Wednesday, October 04, 2006


Peter Cochrane had some pithy comments to make to Information managers this week but his points if fire off in the direction of senior managers in PR would hole them below the watermark.

I reproduce some comments here but suggest you read the whole article and where you rile most - act.

  1. Throughout the 70s, 80s and 90s people who knew deep technical stuff (nerds) were derided and discounted. The management attitude was that these people were irrelevant and a pain. Deep tech understanding was not seen as necessary to manage anything. How the world has changed - today some of the richest people in the world are ex-nerds!
  2. This retrograde management attitude had a lot to do with the greater than 85 per cent failure rate of IT programmes through that era, that continues today in industry, defence, education and healthcare. Know-nothing managers are a menace to any industry and profession.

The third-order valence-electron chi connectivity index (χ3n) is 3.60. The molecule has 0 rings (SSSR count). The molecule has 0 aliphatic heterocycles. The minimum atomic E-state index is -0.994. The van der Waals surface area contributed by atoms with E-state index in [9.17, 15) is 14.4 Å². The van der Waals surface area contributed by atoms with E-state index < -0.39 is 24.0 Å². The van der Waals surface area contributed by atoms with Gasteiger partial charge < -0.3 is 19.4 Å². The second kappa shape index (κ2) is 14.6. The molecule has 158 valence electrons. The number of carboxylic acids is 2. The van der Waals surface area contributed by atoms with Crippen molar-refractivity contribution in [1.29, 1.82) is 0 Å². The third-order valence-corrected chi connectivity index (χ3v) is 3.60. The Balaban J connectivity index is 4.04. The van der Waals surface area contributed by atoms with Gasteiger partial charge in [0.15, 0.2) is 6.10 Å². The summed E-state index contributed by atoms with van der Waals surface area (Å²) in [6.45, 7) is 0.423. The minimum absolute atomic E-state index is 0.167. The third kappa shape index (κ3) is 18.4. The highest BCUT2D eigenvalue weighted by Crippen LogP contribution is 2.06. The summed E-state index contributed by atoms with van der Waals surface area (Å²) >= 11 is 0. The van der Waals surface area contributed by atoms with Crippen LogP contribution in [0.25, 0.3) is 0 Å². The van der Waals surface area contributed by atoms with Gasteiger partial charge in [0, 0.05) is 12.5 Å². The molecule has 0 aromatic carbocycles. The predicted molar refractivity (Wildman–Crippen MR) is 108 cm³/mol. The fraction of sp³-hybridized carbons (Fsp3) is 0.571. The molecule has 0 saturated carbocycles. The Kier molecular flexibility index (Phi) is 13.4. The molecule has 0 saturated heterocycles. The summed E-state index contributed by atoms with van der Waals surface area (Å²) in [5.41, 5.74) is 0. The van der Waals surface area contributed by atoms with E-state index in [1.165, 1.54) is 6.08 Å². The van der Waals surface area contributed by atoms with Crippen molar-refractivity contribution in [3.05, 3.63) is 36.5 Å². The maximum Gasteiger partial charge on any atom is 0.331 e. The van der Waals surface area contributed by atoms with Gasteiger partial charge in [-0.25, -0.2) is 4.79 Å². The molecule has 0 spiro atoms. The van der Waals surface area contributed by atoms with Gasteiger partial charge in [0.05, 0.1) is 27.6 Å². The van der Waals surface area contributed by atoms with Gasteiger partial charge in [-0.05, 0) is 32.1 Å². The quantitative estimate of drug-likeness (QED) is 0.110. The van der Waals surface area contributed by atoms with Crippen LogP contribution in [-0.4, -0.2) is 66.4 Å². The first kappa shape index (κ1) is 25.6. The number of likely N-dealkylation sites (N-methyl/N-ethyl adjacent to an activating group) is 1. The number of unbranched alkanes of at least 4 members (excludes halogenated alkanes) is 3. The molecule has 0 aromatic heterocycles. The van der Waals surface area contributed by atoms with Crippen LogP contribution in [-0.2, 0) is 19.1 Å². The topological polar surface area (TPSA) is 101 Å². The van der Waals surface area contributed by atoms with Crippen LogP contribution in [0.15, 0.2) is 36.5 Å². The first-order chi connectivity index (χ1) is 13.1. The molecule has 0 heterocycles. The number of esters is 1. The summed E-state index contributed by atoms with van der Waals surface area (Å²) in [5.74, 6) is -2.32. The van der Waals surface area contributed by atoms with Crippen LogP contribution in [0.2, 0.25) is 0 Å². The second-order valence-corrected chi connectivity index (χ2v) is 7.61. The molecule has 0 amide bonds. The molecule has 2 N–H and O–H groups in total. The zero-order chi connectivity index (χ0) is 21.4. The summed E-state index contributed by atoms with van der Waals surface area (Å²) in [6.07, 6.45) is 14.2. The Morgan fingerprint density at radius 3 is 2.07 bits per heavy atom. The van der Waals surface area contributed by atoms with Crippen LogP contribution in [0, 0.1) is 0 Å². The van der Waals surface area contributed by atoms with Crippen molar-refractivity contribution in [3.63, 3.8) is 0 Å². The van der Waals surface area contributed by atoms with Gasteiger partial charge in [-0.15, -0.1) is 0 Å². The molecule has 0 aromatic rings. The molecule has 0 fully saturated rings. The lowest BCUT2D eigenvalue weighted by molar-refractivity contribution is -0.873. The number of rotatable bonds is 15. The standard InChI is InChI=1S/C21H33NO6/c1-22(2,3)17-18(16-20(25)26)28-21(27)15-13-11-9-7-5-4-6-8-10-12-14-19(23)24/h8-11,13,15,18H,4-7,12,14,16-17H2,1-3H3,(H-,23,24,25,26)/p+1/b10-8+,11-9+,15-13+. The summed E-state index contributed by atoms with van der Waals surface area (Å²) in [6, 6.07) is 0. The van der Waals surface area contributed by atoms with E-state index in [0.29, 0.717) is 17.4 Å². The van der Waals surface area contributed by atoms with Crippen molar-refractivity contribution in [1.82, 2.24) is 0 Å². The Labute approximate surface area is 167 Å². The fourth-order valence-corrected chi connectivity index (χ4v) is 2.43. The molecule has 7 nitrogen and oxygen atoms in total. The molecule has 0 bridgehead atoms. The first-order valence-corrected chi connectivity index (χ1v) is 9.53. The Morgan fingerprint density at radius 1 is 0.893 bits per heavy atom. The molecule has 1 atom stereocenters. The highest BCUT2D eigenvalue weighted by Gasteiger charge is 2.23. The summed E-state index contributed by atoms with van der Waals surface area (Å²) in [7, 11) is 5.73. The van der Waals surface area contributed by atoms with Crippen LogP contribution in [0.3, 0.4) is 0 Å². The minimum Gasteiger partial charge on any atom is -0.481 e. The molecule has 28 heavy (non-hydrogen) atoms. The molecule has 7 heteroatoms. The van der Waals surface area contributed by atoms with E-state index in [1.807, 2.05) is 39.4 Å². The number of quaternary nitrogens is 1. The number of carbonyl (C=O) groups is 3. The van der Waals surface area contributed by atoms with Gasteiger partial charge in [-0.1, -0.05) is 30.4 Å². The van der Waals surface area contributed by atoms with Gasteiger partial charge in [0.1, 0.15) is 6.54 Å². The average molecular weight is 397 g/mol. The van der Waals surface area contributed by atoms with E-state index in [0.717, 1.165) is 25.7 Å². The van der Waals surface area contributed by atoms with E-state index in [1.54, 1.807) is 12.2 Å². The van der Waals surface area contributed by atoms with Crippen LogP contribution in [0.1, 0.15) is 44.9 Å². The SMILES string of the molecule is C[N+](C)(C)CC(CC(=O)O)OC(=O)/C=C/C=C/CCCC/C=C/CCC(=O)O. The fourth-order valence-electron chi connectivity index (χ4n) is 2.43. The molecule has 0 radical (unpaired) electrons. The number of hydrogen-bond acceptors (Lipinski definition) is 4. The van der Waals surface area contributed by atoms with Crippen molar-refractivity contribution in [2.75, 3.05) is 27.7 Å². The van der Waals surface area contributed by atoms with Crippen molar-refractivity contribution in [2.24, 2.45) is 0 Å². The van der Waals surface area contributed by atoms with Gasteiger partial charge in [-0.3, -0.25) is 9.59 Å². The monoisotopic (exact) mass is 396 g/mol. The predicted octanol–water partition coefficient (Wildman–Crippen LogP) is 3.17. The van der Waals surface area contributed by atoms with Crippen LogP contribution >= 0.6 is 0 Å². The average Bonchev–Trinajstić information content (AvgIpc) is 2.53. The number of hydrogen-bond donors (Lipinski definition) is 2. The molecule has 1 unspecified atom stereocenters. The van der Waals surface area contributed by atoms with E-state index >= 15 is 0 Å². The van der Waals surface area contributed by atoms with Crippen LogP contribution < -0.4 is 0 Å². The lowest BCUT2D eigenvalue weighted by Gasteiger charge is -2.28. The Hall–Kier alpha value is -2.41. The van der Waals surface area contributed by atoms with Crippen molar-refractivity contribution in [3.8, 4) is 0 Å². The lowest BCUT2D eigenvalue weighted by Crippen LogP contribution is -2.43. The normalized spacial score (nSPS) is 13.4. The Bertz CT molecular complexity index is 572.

3. Not including the end user, not understanding the technology and not understanding the difference between data, information and knowledge is not only dangerous - it turns out to be very expensive!
  4. The biggest universal mistake has been to take the old paper processes and transplant them to the screen, and then create even more paper! IT presents a much bigger opportunity to change organisations and operations but, unfortunately, people seem unable to adapt and change in more than one dimension at a time. Contrast the old (50- to 100-years-old) companies to the new (10- to 20-years-old) and it is stark in the way they use IT to create, run and advance the business.